Digital portfolios are becoming an increasingly popular way for teachers to encourage capturing and documentation of learning, prompting meaningful reflection, and providing ongoing, formative feedback.
But for many of us, this is a new concept from when we were in school.
Back in my day, I recall putting together a physical portfolio for an eighth-grade capstone project. I purchased a black three-ring binder, created chapters on each of my elementary school accomplishments in a word processor, and scrapbooked together artifacts of learning.
Today, thanks to many improvements in technology, digital portfolios can be a powerful classroom tool that students use and every day.
However, where students may no longer need to be crafty, they now need to be savvier with digital tools.
For parents, guardians, and family members of students who are inundated with digital tools and social media, it can be overwhelming to advise and guide on products you’ve never even heard of. So, let's go through some tips for family members.
What is a digital portfolio in K-12 education?
A digital portfolio is a body of student work that can take on a variety of formats and showcase growth, reflection, and accomplishment. (Read: “What is a digital portfolio for the classroom?”)
The use cases can vary greatly depending on the class, the student’s age, and the teacher. A capstone or graduation projects that showcase highlights from elementary school will be different than a digital portfolio used to capture and reflect on daily learning throughout the year.
How will my student's portfolio be evaluated?
There are three main ways student portfolios can be evaluated.
Show the Process: Students collect and store evidence of learning and reflect on the process in a continuous cycle. In this case, the reflection on the learning may be evaluated as well as the work.
Show the Progress: Students document growth and changes in their work over time to show progress. In this case, the progress over different versions and assignments may be considered in the evaluation.
Show the Product: Students curate projects, learnings, and evidence into a final “polished” product. In this case, the final artifacts and the overall story of the different pieces of the portfolio will be evaluated. (Read: "The three ways teachers use portfolios in the classroom.")
Be sure to check in with assignment details or contact your student's teacher if you’re unsure of the learning outcomes and purpose of a student portfolio.
What should my student’s portfolio include?
A digital portfolio can include any number of artifacts of student work.
In most digital portfolio tools, like SpacesEDU, students can upload images, text, audio files, video files, and other documents like PDF and Microsoft Word files.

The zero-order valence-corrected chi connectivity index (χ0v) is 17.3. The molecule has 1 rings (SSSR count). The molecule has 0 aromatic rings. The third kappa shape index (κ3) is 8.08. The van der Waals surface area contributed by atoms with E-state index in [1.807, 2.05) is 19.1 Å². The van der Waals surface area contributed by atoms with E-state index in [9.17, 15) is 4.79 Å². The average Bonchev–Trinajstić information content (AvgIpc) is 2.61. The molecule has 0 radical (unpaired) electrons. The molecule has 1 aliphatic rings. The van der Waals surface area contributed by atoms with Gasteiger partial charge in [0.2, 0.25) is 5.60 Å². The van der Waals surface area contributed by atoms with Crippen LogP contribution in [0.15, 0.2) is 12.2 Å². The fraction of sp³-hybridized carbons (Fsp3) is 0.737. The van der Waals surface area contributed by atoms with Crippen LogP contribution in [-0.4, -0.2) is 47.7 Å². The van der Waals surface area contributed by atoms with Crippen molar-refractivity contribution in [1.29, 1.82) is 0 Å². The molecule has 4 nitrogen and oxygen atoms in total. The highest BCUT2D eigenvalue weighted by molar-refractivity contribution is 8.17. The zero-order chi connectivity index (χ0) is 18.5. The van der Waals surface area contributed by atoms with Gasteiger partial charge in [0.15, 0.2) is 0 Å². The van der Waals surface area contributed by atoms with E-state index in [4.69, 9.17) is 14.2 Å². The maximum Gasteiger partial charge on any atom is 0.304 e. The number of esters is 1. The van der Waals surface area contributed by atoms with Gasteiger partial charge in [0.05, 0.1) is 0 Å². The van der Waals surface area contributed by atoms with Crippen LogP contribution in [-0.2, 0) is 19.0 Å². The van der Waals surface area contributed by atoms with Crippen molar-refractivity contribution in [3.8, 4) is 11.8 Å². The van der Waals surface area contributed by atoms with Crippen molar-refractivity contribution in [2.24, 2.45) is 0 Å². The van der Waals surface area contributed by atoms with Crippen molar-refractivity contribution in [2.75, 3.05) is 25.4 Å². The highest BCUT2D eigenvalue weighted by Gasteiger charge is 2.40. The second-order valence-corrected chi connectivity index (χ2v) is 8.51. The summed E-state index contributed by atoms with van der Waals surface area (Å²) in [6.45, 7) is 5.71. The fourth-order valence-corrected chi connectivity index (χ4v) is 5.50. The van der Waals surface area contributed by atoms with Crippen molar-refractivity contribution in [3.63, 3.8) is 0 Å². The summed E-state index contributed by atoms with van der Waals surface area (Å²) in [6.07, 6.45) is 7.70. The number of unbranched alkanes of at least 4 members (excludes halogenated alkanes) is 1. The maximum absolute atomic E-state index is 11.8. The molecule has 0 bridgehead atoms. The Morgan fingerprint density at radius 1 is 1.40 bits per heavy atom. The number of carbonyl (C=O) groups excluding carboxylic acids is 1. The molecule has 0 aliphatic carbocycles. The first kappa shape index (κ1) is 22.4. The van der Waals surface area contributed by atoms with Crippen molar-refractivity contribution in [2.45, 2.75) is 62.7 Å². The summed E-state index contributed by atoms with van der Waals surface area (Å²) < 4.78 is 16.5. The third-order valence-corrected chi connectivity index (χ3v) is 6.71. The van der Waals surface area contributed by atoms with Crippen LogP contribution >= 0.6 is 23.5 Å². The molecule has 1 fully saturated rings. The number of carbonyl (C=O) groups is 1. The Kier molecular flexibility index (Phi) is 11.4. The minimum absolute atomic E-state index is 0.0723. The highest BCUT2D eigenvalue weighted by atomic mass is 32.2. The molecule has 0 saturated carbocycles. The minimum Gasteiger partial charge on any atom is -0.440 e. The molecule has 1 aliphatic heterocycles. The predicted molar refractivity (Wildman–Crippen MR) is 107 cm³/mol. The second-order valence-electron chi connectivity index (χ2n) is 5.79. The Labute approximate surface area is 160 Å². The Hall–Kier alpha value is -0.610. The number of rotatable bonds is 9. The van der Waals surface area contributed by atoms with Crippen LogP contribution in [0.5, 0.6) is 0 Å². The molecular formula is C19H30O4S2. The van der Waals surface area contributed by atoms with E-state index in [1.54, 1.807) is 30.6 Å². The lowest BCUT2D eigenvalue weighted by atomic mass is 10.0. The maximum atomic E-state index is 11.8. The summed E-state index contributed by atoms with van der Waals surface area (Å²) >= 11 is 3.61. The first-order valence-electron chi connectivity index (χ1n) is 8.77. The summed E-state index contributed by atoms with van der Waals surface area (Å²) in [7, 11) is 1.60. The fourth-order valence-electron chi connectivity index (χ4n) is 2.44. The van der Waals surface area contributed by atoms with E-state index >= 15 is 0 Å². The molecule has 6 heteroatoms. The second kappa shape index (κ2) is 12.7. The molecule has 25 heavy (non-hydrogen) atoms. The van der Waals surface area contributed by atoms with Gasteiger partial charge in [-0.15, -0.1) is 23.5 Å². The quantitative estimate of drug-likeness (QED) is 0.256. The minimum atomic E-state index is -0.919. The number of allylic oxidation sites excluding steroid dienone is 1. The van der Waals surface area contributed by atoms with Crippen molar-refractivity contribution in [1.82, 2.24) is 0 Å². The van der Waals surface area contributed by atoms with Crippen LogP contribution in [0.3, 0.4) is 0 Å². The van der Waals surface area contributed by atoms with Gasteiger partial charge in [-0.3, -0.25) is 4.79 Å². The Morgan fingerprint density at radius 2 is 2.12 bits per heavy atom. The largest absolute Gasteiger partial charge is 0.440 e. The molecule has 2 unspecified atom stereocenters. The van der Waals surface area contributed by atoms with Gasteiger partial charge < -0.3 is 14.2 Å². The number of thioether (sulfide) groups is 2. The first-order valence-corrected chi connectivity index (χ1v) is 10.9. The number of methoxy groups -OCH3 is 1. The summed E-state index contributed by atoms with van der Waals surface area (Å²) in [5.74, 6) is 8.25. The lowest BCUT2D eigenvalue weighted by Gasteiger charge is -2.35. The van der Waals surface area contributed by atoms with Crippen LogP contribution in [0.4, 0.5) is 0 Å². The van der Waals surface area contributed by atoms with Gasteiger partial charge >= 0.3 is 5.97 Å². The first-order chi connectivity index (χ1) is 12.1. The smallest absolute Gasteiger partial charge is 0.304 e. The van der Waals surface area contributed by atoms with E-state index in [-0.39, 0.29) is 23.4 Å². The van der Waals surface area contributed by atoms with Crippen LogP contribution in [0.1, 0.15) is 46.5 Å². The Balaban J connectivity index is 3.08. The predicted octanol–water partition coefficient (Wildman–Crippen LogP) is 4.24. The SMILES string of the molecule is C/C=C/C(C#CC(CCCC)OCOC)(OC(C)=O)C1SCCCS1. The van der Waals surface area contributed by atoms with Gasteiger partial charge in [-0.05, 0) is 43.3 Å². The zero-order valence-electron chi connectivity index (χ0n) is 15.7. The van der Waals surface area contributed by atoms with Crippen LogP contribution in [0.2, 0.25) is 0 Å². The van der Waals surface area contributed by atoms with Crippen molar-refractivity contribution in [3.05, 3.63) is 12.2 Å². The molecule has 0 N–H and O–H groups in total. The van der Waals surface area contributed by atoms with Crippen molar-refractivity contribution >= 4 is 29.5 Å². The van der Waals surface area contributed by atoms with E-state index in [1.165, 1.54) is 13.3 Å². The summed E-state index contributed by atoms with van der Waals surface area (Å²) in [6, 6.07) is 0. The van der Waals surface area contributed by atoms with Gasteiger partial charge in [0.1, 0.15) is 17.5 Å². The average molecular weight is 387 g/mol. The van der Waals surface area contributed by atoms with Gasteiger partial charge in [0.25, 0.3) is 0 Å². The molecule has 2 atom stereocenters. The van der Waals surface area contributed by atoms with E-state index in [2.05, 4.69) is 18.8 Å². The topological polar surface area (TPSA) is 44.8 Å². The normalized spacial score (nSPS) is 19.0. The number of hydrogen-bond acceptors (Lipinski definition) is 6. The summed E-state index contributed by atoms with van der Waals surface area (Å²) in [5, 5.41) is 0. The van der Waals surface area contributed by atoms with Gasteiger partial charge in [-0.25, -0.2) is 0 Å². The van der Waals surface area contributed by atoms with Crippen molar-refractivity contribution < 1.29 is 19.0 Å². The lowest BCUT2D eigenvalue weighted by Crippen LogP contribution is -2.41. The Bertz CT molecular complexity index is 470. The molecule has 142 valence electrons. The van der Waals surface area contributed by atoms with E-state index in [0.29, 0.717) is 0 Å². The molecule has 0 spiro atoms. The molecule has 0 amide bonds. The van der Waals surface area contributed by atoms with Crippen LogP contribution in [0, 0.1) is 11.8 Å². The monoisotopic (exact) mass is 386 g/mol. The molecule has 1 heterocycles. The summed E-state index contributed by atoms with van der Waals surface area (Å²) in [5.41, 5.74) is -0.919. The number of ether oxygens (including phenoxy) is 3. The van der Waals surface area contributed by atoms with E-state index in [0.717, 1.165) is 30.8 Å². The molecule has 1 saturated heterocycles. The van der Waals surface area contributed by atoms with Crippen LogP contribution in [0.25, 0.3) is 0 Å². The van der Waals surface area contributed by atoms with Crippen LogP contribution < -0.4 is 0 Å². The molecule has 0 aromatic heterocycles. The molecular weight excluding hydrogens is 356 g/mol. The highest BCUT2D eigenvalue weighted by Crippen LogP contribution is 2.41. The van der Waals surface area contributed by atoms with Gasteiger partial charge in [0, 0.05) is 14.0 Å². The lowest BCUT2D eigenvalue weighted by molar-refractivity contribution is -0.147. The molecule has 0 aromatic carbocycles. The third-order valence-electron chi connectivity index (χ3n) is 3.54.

Once you know how your student’s teacher is planning to use a student’s portfolio, you can better make recommendations on what to include.
How can I help my student with their portfolio?
One of the key benefits to using portfolios in the classroom is to engage parents to participate in their student's learning.
More importantly, digital portfolios foster open dialogues between student, teacher, and family.
Not only can parents comment on their student's portfolio artifacts to prompt further reflection, but they can also receive feedback directly from their student's teacher.
Digital portfolios can also be used as the centerpiece of parent-teacher interviews or to support student-led conferences.
While students self-reflect on the work and progress displayed in their portfolio, parents have the opportunity to provide constructive feedback and prompt conversation to engage their student in sharing their experiences and perspective.
Tips for providing feedback on your student's learning
- Encourage the process. Rather than commenting on the final product, focus on the process of learning that leads up to the actual artifact to honour your student’s work that came before it. Focus more on perseverance and your student’s improvement over time rather than on their ability.
- Have an open dialogue. The best conversations start when asking questions to spark thinking rather than by passing judgement. Consider what your student (or their teacher) was trying to convey by posting the artifact and use one of the dialogue prompts suggested below to allow them to share their perspective.
- Avoid “yes” and “no”. Use open-ended questions that encourage your student to reflect on their learning. Try to give concrete examples when providing feedback so your student understands what you are referencing, and be mindful not to make comparisons to the work of others.
Looking for some tips on how to best provide feedback on your student's learning?
We’ve got you covered. Click here to download our Family Feedback Prompts for Digital Portfolios (PDF).